Dewey on the lookout post of the USS Olympia, a painting now at Vermont State.

The Battle of Manila was mainly a surprise attack by a U.S. Navy squadron on the Spanish Pacific Squadron anchored at Manila Bay. Complete destruction of the fleet prevented any reinforcements to Cuba and offered the United States a brand new platform in Asia for future expansions and its fleet support in this area. The victory was all the more dazzling for the Navy, its realization was daring, hazardous and risky, ended with no casualties but minor injuries, a feat rarely achieved for the scale of such battle. The strong impression it left, conducted the Japanese to apply the very same tactic at Port Arthur against the Russians some seven years later. This surprise attack and preventive strike would inaugurate a kind of action soon famous in warfare in general, in a sense prefiguring the blitzkrieg. Like Napoleon once stated, the "best defence is attack". This success was largely celebrated and do well for the war nickname "the splendid little war" soon relayed by all the press, in the US and abroad.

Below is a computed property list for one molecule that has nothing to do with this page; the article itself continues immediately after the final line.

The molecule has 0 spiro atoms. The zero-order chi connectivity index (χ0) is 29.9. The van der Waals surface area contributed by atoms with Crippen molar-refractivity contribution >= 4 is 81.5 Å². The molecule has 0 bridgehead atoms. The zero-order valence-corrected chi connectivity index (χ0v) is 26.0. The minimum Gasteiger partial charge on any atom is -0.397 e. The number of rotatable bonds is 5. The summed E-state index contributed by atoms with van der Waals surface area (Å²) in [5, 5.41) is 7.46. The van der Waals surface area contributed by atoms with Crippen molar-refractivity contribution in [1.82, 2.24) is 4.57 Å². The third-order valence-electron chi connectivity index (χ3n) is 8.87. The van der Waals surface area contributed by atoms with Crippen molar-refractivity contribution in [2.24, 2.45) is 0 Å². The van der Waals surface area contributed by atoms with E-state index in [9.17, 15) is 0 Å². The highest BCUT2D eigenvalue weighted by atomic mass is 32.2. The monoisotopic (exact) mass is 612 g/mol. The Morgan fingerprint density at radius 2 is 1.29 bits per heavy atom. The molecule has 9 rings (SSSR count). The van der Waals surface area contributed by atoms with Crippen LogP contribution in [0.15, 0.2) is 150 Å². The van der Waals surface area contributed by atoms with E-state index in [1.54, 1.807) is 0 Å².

Cruiser USS Raleigh (C8) circa 1900
Cruiser USS Raleigh (C8) circa 1900

Commodore Dewey's Pacific Squadron

It all started with the plans reviewed by the Admiralty in the event of confrontation with Spain, a few years ago. That's when Commodore George Dewey, then based in Hong Kong, was appointed to head the U.S. Pacific fleet at the insistence of the personal assistant to the secretary at the Naval affairs of the White House, Theodore Roosevelt. His squadron was quite thin in Asia in terms of impact force, especially compared to the Spanish fleet, reinforced by many land-based coastal batteries. His squadron included the cruiser USS Olympia, USS Boston, gunboat USS Petrel and the very old steam paddle USS Monocacy. That was only a mere fraction of the US Navy at that time, which bulk was facing Cuba.

Gunboat USS Petrel, circa 1900
Gunboat USS Petrel, circa 1900